Please join us. Tell your friends.

Sponsorship for individuals will be handled by the individuals. We will only collect the joining fee and flash entry fees.

JOIN US!

Tuesday's prompts

The rest of the prompts are in Boot Camp

http://bootcampkeegan.yuku.com/topic/12305/master/1/



Here is a taster

Lines with an asterisk are a direct quote

Other things to do in a library
The photographs opened it all up
Size -2 is the new thin
I a running through feathers, choking
They set about him with a knife and fork*
The third lie down, six lies before the end
Press Button A. Press Buton A. Press Button A.
The Terminal Conditions of Miss Jean Bickerstaffe

Monday, January 25, 2010

Monday 26 Prompts

26 Prompts in the usual place

http://bootcampkeegan.yuku.com/topic/12300/master/1/?page=1

Argh! I wrote twenty-five prompts and they disappeared.



01 A selection of useful pills
02 OLIVE
03 Six hours in a stranger's town
15 Numb with frost but still moving
18 Sat on a wall
19 No-one made you eat it. No-one made you
20 God is a lousy witness
26 I a old, I am old. I will wear my trousers rolled

Sunday, January 24, 2010

Sunday Prompts

Twenty-Four prompts in the usual place at Boot camp

http://bootcampkeegan.yuku.com/topic/12291/master/1/

Here is a taster



01 The lake before it rises

02 His Permanent Address

03 Going out to the island until the light

04 Mummy's Puppy Guard-Dogs

05 Burnley

06 When we talk about love

24 Iceland

Saturday, January 23, 2010

Dogs without Typos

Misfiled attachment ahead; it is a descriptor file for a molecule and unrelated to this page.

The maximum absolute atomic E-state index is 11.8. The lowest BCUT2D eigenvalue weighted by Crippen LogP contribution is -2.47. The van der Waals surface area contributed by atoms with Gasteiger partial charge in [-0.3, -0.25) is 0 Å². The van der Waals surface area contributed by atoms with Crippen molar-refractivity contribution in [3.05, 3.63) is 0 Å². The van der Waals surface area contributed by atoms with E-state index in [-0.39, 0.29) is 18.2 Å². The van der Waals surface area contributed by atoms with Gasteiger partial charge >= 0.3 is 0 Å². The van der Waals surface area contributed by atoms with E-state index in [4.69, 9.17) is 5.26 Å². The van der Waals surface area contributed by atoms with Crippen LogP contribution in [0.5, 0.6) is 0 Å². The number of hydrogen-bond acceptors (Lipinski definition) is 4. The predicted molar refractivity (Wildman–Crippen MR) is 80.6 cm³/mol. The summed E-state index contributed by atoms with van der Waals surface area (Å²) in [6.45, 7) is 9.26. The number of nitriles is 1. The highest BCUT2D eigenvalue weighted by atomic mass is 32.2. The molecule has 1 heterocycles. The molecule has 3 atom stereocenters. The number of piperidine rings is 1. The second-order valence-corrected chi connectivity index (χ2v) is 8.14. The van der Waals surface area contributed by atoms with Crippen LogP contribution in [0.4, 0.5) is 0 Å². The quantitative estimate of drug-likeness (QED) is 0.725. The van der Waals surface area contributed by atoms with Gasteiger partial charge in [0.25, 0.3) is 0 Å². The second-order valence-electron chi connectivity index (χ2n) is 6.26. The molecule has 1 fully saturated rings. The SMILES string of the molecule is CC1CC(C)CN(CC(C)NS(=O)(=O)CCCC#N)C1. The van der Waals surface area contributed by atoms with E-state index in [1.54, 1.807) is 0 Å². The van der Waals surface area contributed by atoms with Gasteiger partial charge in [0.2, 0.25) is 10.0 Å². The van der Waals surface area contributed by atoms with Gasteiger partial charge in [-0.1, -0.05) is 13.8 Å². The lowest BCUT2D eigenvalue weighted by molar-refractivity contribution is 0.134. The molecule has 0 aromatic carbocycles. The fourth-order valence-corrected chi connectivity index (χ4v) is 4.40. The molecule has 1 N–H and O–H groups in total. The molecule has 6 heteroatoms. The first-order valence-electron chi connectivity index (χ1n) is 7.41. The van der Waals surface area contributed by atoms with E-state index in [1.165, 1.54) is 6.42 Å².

This has just been posted elsehwere in Boot Camp

It's straight of the bat, unedited, take it as it comes. IMO it's far more fun, more real and true than a carefully edited, "constructed" article where the truth is slowly edited out. (EDIT) I shall now remove typos!

THREE WRITERS


Three Writers are walking together and they see a small dog in the rain,
perhaps waiting patiently at a closed door, or trotting miserably down the road.

They all physically see the dog.

Writer 1 couldn't give a sh---. It's just a dog in the rain.

Writer 2 feels sorry for the dog, and vaguely thinks of a story and wonders if he can use the image...

Writer 3 feels a blow in his stomach. Something rises somewhere, a heat, the vaguest of memories.
It feels as if the dog, its predicament, the image WAS SENT TO HIM.

IT PHYSICALLY HURTS. IT ACHES.

Dorthea Brande argued that when we are "tweaked" by something like this
it's because the image, the something, the snippet of conversation, a smell,
a colour, a sunset, whatever, CONNECTS TO SOMETHING INSIDE

Something old, something deep and possibly painful, something forgotten
or suppressed... we are feeling the power in the image of the dog but it is
actually the power of the vaguely-jostled deep memory. We might write in